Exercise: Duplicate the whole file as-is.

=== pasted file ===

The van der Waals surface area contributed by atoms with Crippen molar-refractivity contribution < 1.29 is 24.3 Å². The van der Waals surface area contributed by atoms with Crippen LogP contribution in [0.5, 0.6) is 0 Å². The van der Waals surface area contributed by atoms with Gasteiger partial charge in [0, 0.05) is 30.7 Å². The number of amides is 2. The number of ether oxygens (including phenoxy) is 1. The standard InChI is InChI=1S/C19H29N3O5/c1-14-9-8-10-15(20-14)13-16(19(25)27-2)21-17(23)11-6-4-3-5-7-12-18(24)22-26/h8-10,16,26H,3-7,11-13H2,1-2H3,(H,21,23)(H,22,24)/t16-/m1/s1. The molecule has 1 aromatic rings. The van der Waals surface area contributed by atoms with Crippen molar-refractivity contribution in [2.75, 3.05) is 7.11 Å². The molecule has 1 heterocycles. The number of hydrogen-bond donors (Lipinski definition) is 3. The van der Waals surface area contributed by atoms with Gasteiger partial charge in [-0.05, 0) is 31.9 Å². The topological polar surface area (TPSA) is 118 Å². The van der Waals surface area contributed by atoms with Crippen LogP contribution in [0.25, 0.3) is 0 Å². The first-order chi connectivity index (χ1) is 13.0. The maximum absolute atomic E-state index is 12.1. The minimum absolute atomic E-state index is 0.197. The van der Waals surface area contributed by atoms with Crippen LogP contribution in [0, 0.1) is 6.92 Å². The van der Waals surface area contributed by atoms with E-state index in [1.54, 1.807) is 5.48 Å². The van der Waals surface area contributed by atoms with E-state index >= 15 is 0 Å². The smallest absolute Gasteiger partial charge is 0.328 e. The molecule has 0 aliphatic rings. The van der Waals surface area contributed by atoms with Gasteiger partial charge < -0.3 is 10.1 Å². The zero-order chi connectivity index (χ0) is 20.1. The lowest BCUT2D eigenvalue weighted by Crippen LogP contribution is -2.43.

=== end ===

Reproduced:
The van der Waals surface area contributed by atoms with Crippen molar-refractivity contribution < 1.29 is 24.3 Å². The van der Waals surface area contributed by atoms with Crippen LogP contribution in [0.5, 0.6) is 0 Å². The van der Waals surface area contributed by atoms with Gasteiger partial charge in [0, 0.05) is 30.7 Å². The number of amides is 2. The number of ether oxygens (including phenoxy) is 1. The standard InChI is InChI=1S/C19H29N3O5/c1-14-9-8-10-15(20-14)13-16(19(25)27-2)21-17(23)11-6-4-3-5-7-12-18(24)22-26/h8-10,16,26H,3-7,11-13H2,1-2H3,(H,21,23)(H,22,24)/t16-/m1/s1. The molecule has 1 aromatic rings. The van der Waals surface area contributed by atoms with Crippen molar-refractivity contribution in [2.75, 3.05) is 7.11 Å². The molecule has 1 heterocycles. The number of hydrogen-bond donors (Lipinski definition) is 3. The van der Waals surface area contributed by atoms with Gasteiger partial charge in [-0.05, 0) is 31.9 Å². The topological polar surface area (TPSA) is 118 Å². The van der Waals surface area contributed by atoms with Crippen LogP contribution in [0.25, 0.3) is 0 Å². The first-order chi connectivity index (χ1) is 13.0. The maximum absolute atomic E-state index is 12.1. The minimum absolute atomic E-state index is 0.197. The van der Waals surface area contributed by atoms with Crippen LogP contribution in [0, 0.1) is 6.92 Å². The van der Waals surface area contributed by atoms with E-state index in [1.54, 1.807) is 5.48 Å². The van der Waals surface area contributed by atoms with E-state index >= 15 is 0 Å². The smallest absolute Gasteiger partial charge is 0.328 e. The molecule has 0 aliphatic rings. The van der Waals surface area contributed by atoms with Gasteiger partial charge < -0.3 is 10.1 Å². The zero-order chi connectivity index (χ0) is 20.1. The lowest BCUT2D eigenvalue weighted by Crippen LogP contribution is -2.43.